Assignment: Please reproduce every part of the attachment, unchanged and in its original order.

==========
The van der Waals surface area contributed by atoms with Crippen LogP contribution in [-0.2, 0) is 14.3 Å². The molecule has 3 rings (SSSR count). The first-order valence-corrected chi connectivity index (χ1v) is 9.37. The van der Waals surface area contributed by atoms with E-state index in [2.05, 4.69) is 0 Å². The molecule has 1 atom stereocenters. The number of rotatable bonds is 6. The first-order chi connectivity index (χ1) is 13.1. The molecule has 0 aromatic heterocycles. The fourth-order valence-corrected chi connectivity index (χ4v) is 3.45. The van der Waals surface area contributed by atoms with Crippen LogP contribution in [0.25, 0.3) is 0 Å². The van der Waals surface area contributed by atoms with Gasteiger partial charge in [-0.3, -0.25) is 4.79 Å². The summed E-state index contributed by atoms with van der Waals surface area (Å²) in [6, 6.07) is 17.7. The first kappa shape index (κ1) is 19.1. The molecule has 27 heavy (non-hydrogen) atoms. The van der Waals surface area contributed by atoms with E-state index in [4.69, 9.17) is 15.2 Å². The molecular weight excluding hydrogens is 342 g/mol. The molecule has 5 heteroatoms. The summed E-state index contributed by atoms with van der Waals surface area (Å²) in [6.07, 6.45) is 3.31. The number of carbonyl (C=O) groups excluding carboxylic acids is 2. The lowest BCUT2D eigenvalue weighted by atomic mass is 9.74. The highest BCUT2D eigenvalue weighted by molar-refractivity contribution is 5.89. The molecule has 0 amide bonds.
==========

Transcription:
The van der Waals surface area contributed by atoms with Crippen LogP contribution in [-0.2, 0) is 14.3 Å². The molecule has 3 rings (SSSR count). The first-order valence-corrected chi connectivity index (χ1v) is 9.37. The van der Waals surface area contributed by atoms with E-state index in [2.05, 4.69) is 0 Å². The molecule has 1 atom stereocenters. The number of rotatable bonds is 6. The first-order chi connectivity index (χ1) is 13.1. The molecule has 0 aromatic heterocycles. The fourth-order valence-corrected chi connectivity index (χ4v) is 3.45. The van der Waals surface area contributed by atoms with Crippen LogP contribution in [0.25, 0.3) is 0 Å². The van der Waals surface area contributed by atoms with Gasteiger partial charge in [-0.3, -0.25) is 4.79 Å². The summed E-state index contributed by atoms with van der Waals surface area (Å²) in [6, 6.07) is 17.7. The first kappa shape index (κ1) is 19.1. The molecule has 27 heavy (non-hydrogen) atoms. The van der Waals surface area contributed by atoms with E-state index in [4.69, 9.17) is 15.2 Å². The molecular weight excluding hydrogens is 342 g/mol. The molecule has 5 heteroatoms. The summed E-state index contributed by atoms with van der Waals surface area (Å²) in [6.07, 6.45) is 3.31. The number of carbonyl (C=O) groups excluding carboxylic acids is 2. The lowest BCUT2D eigenvalue weighted by atomic mass is 9.74. The highest BCUT2D eigenvalue weighted by molar-refractivity contribution is 5.89. The molecule has 0 amide bonds.